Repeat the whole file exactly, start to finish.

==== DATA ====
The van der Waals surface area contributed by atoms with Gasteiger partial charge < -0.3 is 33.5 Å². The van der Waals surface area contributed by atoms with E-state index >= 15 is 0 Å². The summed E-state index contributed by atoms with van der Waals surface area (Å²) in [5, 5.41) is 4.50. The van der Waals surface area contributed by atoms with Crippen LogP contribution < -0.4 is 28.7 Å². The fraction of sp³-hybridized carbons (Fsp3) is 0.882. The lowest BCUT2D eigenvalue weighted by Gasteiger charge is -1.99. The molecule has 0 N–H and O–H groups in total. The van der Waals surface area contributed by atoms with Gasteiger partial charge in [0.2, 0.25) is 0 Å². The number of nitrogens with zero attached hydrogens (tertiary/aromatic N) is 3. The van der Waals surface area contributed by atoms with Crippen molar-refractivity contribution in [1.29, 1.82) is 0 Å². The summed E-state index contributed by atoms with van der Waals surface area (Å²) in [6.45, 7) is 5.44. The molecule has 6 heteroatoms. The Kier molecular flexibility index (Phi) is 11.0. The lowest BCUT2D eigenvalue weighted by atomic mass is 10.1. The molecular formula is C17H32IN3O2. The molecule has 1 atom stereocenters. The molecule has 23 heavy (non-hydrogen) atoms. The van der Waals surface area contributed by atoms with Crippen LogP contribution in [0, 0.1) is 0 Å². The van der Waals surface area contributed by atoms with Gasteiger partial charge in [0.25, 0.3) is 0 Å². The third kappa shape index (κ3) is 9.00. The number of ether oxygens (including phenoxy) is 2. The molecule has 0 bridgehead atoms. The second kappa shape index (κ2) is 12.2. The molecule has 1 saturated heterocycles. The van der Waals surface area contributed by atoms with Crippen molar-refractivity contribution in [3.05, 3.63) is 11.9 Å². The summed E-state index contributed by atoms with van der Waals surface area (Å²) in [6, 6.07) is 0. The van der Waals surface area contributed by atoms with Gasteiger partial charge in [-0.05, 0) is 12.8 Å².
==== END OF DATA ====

The van der Waals surface area contributed by atoms with Gasteiger partial charge < -0.3 is 33.5 Å². The van der Waals surface area contributed by atoms with E-state index >= 15 is 0 Å². The summed E-state index contributed by atoms with van der Waals surface area (Å²) in [5, 5.41) is 4.50. The van der Waals surface area contributed by atoms with Crippen LogP contribution < -0.4 is 28.7 Å². The fraction of sp³-hybridized carbons (Fsp3) is 0.882. The lowest BCUT2D eigenvalue weighted by Gasteiger charge is -1.99. The molecule has 0 N–H and O–H groups in total. The van der Waals surface area contributed by atoms with Gasteiger partial charge in [0.2, 0.25) is 0 Å². The number of nitrogens with zero attached hydrogens (tertiary/aromatic N) is 3. The van der Waals surface area contributed by atoms with Crippen molar-refractivity contribution in [1.29, 1.82) is 0 Å². The summed E-state index contributed by atoms with van der Waals surface area (Å²) in [6.45, 7) is 5.44. The molecule has 6 heteroatoms. The Kier molecular flexibility index (Phi) is 11.0. The lowest BCUT2D eigenvalue weighted by atomic mass is 10.1. The molecular formula is C17H32IN3O2. The molecule has 1 atom stereocenters. The molecule has 23 heavy (non-hydrogen) atoms. The van der Waals surface area contributed by atoms with Crippen LogP contribution in [0, 0.1) is 0 Å². The van der Waals surface area contributed by atoms with Gasteiger partial charge in [0.25, 0.3) is 0 Å². The third kappa shape index (κ3) is 9.00. The number of ether oxygens (including phenoxy) is 2. The molecule has 0 bridgehead atoms. The second kappa shape index (κ2) is 12.2. The molecule has 1 saturated heterocycles. The van der Waals surface area contributed by atoms with Crippen molar-refractivity contribution in [3.05, 3.63) is 11.9 Å². The summed E-state index contributed by atoms with van der Waals surface area (Å²) in [6, 6.07) is 0. The van der Waals surface area contributed by atoms with Gasteiger partial charge in [-0.05, 0) is 12.8 Å².